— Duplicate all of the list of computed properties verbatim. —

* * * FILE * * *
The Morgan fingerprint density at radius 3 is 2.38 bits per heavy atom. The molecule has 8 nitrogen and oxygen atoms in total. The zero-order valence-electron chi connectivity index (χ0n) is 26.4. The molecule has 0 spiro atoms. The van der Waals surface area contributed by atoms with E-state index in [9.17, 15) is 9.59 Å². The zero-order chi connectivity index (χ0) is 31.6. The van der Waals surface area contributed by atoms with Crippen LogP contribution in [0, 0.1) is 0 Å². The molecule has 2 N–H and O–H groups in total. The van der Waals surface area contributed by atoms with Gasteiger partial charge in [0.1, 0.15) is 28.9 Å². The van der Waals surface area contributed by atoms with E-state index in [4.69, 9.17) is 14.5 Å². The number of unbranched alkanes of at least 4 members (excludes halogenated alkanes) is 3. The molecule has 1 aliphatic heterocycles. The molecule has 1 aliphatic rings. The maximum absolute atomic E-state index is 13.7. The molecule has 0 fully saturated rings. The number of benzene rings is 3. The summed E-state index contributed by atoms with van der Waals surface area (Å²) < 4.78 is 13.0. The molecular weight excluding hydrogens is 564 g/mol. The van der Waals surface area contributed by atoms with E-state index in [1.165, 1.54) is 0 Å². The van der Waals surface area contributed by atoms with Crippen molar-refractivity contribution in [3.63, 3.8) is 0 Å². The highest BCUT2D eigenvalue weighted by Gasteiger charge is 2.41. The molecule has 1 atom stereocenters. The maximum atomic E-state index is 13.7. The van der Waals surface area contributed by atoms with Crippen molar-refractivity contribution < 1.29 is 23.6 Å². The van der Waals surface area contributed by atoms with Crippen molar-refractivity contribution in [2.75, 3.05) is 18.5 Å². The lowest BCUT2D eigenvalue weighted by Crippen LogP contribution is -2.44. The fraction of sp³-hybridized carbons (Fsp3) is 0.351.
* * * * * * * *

The Morgan fingerprint density at radius 3 is 2.38 bits per heavy atom. The molecule has 8 nitrogen and oxygen atoms in total. The zero-order valence-electron chi connectivity index (χ0n) is 26.4. The molecule has 0 spiro atoms. The van der Waals surface area contributed by atoms with E-state index in [9.17, 15) is 9.59 Å². The zero-order chi connectivity index (χ0) is 31.6. The van der Waals surface area contributed by atoms with Crippen LogP contribution in [0, 0.1) is 0 Å². The molecule has 2 N–H and O–H groups in total. The van der Waals surface area contributed by atoms with Gasteiger partial charge in [0.1, 0.15) is 28.9 Å². The van der Waals surface area contributed by atoms with E-state index in [4.69, 9.17) is 14.5 Å². The number of unbranched alkanes of at least 4 members (excludes halogenated alkanes) is 3. The molecule has 1 aliphatic heterocycles. The molecule has 1 aliphatic rings. The maximum absolute atomic E-state index is 13.7. The molecule has 0 fully saturated rings. The number of benzene rings is 3. The summed E-state index contributed by atoms with van der Waals surface area (Å²) < 4.78 is 13.0. The molecular weight excluding hydrogens is 564 g/mol. The van der Waals surface area contributed by atoms with E-state index in [1.165, 1.54) is 0 Å². The van der Waals surface area contributed by atoms with Crippen molar-refractivity contribution in [3.63, 3.8) is 0 Å². The highest BCUT2D eigenvalue weighted by Gasteiger charge is 2.41. The molecule has 1 atom stereocenters. The maximum atomic E-state index is 13.7. The van der Waals surface area contributed by atoms with Crippen molar-refractivity contribution < 1.29 is 23.6 Å². The van der Waals surface area contributed by atoms with Crippen molar-refractivity contribution in [2.75, 3.05) is 18.5 Å². The lowest BCUT2D eigenvalue weighted by Crippen LogP contribution is -2.44. The fraction of sp³-hybridized carbons (Fsp3) is 0.351.